Read the label before using any pesticide then follow the instructions word for word.

How To Use A Pesticide For Fleas

This is the easiest part. Once you’ve finished vacuuming all the floors and upholstery and mixed the pesticides, with an IGR, in your 1-gallon pump-up sprayer, spray every inch of the baseboards, floors, and furniture in the entire house.

Don’t get it soaking wet, but it should be damp to the touch when you’re finished. An average house of 1,800 square feet should take 1-2 gallons of mixed chemical to properly spray.

Fleas don’t normally live indoors. They are an outdoor bug that found their way inside.

Read more: Can fleas fly? How do they get around?

That means you need to kill the outdoor fleas too. Spray a ten-foot wide band all the way around the house. That will take another 1-2 gallons, maybe more.

Two weeks later, repeat the process. Two weeks after that, repeat it a third time. The fleas should be gone.

Are Pesticides For Fleas Safe Around My Pets and Children?

Yes and no.

If the pesticides are used as directed on the label, then yes, they’re safe around everything except fish and birds. Cover all the fish tanks and bird cages while you’re spraying. Leave them covered until all the pesticide has dried.

If you go off label and over-mix the pesticide, then no, they’re not safe. Cats are more susceptible to pesticides than dogs. Infants are more susceptible than school-age children.

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Best Pesticides For Fleas Reviewed

This contains an active ingredient, dinotefuran, as well as an IGR and a synergist. A synergist is a chemical that doesn’t have any pesticide qualities in an of itself but acts to enhance the potency of any pyrethroid ingredients. It comes premixed in an aerosol form which makes it extremely easy to use. It has the added benefit of being impossible to go off label.

Pros

  • Premixed
  • Contains an IGR
  • Easy to use

Cons

  • Strong smell

This is another aerosol pesticide for flea and tick control. It contains two active ingredients, an IGR, and a synergist. It is premixed, easy to use, and avoids any possibility of off-label issues. It is labeled for a wide variety of homes, hospitals, restaurants, factories, trucks, trains, vets, warehouses, and others.

Pros

  • Easy to use
  • Premixed
  • Contains an IGR

Cons

  • Nozzle has a tendency to clog
  • Strong pesticide
  • Cost-effective
  • Good impact on a variety of insects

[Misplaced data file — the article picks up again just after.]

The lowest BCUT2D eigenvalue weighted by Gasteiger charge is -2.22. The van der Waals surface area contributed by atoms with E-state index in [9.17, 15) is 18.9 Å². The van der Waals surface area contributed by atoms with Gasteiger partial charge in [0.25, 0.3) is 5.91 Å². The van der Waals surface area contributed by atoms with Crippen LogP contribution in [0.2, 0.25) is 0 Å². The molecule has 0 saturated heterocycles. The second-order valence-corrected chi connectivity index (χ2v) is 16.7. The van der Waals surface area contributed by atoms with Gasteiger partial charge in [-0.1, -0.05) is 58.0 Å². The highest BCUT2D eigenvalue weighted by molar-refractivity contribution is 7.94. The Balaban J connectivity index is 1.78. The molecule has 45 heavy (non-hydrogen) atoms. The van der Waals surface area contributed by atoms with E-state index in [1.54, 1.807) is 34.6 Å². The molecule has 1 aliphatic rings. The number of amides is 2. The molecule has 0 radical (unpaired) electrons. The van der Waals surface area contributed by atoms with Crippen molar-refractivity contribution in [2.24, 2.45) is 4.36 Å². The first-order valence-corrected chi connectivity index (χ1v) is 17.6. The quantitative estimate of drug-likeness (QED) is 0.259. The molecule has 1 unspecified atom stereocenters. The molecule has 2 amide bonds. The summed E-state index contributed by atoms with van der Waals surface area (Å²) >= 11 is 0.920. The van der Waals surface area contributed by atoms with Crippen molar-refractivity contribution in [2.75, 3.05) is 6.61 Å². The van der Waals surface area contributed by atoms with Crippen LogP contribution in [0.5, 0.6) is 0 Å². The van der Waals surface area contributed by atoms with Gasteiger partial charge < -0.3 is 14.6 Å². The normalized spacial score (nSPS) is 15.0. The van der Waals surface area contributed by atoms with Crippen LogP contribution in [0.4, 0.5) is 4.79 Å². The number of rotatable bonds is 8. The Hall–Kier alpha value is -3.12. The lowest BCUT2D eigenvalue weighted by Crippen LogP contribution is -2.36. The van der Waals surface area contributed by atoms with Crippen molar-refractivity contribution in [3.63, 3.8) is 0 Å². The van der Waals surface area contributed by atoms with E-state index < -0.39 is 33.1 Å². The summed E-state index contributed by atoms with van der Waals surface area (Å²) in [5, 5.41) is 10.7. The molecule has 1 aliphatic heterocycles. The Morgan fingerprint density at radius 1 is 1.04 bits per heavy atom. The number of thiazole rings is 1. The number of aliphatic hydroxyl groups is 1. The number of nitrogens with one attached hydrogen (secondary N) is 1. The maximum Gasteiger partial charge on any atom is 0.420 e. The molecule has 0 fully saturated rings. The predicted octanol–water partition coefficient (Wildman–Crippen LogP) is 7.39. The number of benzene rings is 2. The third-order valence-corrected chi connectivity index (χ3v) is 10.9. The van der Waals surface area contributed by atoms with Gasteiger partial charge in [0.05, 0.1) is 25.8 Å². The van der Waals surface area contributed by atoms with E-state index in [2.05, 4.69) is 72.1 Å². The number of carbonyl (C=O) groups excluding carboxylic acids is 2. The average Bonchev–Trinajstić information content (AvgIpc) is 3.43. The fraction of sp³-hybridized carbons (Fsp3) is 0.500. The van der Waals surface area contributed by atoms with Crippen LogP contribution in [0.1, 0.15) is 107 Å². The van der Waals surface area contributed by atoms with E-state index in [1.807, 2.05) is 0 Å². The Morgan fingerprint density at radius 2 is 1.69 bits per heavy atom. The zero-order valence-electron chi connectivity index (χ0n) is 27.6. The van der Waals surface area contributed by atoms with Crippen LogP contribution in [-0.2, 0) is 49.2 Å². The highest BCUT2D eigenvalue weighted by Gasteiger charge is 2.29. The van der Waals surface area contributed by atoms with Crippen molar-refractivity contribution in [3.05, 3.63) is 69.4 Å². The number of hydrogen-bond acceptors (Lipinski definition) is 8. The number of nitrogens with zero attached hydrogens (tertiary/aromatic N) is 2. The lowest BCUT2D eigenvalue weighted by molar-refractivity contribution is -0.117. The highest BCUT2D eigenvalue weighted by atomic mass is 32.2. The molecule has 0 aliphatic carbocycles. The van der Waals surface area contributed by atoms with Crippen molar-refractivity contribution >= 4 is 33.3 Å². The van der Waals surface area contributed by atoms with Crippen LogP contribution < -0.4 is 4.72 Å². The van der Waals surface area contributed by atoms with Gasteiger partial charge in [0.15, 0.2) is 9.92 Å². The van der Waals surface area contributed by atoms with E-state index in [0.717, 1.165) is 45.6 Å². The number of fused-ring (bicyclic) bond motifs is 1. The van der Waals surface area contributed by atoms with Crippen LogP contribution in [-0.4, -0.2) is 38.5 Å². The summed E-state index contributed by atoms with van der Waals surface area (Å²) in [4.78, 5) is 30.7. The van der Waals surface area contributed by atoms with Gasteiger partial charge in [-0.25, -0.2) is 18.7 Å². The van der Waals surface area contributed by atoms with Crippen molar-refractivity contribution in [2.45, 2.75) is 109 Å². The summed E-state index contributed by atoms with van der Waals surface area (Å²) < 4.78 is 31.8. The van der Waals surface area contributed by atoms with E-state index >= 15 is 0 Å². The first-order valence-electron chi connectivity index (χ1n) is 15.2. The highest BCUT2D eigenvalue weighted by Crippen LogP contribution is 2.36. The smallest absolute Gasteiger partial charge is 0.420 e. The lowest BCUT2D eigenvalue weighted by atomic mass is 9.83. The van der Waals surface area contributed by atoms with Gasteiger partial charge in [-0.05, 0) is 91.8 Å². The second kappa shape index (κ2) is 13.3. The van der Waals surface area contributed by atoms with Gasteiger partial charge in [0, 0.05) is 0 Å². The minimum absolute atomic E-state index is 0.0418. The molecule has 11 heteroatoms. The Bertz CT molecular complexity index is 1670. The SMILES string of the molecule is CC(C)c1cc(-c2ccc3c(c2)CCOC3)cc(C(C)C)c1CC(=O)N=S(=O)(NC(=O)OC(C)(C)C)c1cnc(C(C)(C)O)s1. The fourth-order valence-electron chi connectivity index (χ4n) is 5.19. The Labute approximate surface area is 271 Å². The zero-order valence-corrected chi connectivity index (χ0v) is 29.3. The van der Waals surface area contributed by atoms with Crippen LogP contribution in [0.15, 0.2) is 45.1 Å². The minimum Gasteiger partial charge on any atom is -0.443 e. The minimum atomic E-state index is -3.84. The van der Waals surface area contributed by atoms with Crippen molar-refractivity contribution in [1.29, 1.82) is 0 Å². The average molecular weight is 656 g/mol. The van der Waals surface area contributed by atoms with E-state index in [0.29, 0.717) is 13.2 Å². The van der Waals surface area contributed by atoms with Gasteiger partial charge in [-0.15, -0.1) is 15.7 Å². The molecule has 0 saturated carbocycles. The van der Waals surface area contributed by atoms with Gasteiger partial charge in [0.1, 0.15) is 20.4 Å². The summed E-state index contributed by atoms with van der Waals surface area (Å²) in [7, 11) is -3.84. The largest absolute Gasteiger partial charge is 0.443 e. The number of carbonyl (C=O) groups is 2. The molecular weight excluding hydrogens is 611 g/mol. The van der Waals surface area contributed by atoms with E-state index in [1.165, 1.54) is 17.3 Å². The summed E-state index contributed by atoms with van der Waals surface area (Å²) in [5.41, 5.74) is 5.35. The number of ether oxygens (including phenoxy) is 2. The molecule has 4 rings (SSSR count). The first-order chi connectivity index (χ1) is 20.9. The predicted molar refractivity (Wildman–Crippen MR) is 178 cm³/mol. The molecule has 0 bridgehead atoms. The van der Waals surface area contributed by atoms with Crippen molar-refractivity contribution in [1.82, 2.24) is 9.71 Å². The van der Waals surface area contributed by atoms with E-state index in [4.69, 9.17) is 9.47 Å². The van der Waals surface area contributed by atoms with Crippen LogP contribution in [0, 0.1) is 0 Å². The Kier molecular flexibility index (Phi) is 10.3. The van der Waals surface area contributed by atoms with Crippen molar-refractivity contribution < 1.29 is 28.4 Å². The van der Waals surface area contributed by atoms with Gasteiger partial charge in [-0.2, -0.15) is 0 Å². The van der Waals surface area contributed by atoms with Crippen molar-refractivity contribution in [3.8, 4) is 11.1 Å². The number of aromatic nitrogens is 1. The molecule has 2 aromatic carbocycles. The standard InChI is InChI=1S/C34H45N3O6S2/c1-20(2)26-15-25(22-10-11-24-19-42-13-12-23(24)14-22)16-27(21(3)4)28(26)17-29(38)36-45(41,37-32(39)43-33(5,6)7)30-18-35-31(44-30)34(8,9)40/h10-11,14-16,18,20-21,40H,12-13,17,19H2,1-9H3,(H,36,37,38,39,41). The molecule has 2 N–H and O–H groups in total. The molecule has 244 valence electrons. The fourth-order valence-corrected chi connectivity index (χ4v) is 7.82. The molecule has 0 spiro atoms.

No products found.

Dominion actually started out as a termiticide for killing termites. Then it was discovered that it was useful for exterminating a variety of other insects, including fleas. You have to mix it with water in a sprayer and add an IGR to it for it to be fully effective. It only takes an ounce or two of the concentrate for each gallon of water so one bottle of it will go a long way, which makes it very cost-effective.

Pros

  • Strong pesticide
  • Cost-effective
  • Good impact on a variety of insects

Cons

  • Needs to be mixed
  • Have to add an IGR to it.
  • Cost-effective
  • Good impact on other insects
  • Good for professional use

Taurus is another pesticide that started as a termiticide. In addition to killing fleas, Taurus is death on steroids for ants. The active ingredient, fipronil, isn’t as effective at killing fleas as some others, so it will take an extra treatment to fully eradicate them in your house and around the outside. It also requires you to add an IGR to it. On the bright side, it only requires a small amount of concentrate for each gallon of water so it is cost-effective.

Pros

  • Cost-effective
  • Good impact on other insects
  • Good for Professional uses

Cons

  • Takes extra treatments to work
  • Needs to be mixed
  • Have to add an IGR to it
  • Breaks the breeding cycle
  • Cost-effective
  • Effective on many insects

Precor is an IGR concentrate. Following the directions, add a small amount to one gallon of water. Add an active ingredient pesticide and mix thoroughly. Because you use such a small amount each time, it is cost-effective over the long run and it works on more than just fleas (see the label for a full list of insects).

Pros

  • Breaks the breeding cycle
  • Cost-effective
  • Effective on many insects

Cons

  • Has to be mixed
  • Has a peculiar odor

Final Thoughts On Pesticides For Fleas

Spraying for fleas is straight forward. If you follow the mixing directions on the pesticides and treat three times once every two weeks, you’ll be able to get rid of fleas and prevent any re-infestation as well.